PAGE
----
Ford uses video game techniques to enhance car manufacturing
In the early and mid-nineties, my video game magazine returned with a full load. The era of Super Nintendo and Sega Genesis, followed by the era of Nintendo 64, Sega Saturn, and the immortal PlayStation. With Neo Geo, 3DO and virtual reality, these are all the elements that young people spend in fear of the sun.
To put it another way, I had a good childhood.
Movement & Motion
How It Works
Movement & Motion
Between the cheat codes and secret levels revealed in those back-in-the-day publications, articles about the video game industry’s new advancements where common. I remember seeing a football star hooked up to wires and pads to replicate his movements for a new Madden-ish game.
A similar approach for the assembly line will reduce physical stress for workers. Employees at Ford’s Valencia Engine Assembly Plant, in Spain, are using a special suit with body tracking technology. The idea came about after engineers attended a trade show demonstration on how robots mimic human movement. In sports, “player motion technology” records how athletes move, helping developers tailor those movements to the screen.
“It’s been proven on the sports field that with motion tracking technology, tiny adjustments to the way you move can have a huge benefit,” explained Javier Gisbert, Production Area Manager, Ford Valencia Engine Assembly
How It Works
The skin-tight suit has 15 tiny “movement tracking light sensors” connected to a wireless detection unit. The system tracks how the person’s head, neck, shoulders, and limbs move. Four specialized motion-tracking cameras, similar to those usually paired with computer game consoles record movement. The cameras, placed near the worker, produce a 3D skeletal character animation.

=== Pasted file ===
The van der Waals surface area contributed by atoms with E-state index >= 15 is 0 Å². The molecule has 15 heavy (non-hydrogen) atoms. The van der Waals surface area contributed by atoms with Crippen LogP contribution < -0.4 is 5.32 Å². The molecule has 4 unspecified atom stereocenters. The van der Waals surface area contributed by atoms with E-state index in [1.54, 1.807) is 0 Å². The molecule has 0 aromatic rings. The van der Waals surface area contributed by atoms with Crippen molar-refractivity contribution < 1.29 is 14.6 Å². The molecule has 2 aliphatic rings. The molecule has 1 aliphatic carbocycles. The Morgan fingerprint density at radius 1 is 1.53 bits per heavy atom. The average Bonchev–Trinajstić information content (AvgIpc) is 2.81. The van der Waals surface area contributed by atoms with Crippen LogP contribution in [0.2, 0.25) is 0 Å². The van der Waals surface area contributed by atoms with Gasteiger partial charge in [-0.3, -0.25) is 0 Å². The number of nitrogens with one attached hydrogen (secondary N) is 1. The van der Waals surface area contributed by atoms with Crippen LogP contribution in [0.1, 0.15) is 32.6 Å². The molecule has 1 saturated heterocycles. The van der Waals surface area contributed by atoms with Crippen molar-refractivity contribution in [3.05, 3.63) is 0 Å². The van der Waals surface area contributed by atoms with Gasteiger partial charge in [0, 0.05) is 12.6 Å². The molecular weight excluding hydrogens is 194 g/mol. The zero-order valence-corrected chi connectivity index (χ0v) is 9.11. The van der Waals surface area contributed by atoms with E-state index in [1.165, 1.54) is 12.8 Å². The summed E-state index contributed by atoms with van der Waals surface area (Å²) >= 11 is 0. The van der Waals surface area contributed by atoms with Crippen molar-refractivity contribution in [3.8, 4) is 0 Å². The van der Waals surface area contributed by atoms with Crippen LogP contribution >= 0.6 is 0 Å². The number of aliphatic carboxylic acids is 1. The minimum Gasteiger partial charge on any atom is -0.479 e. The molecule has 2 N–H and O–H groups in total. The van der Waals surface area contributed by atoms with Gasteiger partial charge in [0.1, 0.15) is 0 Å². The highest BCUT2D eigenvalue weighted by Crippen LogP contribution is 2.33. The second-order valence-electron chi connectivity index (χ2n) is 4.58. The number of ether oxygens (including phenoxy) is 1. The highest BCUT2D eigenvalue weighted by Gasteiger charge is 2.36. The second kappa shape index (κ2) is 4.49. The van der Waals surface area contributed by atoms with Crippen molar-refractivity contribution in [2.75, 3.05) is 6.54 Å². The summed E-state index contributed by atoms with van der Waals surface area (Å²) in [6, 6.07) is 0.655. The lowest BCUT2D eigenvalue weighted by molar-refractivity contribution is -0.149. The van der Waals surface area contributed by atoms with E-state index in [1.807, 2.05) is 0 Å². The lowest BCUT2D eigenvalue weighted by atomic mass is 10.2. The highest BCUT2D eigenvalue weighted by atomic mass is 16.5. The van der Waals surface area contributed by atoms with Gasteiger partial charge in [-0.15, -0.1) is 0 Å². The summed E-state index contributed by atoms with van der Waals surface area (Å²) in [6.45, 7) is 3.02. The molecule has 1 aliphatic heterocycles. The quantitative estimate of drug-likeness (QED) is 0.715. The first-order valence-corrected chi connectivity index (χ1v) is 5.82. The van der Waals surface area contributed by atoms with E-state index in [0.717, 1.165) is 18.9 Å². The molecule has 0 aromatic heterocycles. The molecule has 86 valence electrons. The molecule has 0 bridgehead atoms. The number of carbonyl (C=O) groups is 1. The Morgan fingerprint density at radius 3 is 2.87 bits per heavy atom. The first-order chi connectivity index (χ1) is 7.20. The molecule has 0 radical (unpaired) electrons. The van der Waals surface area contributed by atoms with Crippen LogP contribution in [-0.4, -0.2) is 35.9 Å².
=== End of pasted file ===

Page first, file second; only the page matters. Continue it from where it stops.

Ergonomists then use the data to help employees align their posture correctly, and ultimately, design workstations that better fit them. The pilot system, created by Ford and the Instituto Biomecánica de Valencia, involved 70 employees in 21 work areas. Ford is considering implementing the technology throughout the company’s other facilities.
“For our employees, changes made to work areas using similar technology can ultimately ensure that, even on a long day, they are able to work comfortably,” Gisbert added.
Ford’s Valencia Engine Assembly Plant builds the Transit Connect and 2.0-liter EcoBoost Duratec engines.
Carl Anthony is Managing Editor of Automoblog and resides in Detroit, Michigan. He studies mechanical engineering at Wayne State University, serves on the Board of Directors for the Ally Jolie Baldwin Foundation, and is a loyal Detroit Lions fan.
Photo, video and video source: Ford Motor Company.
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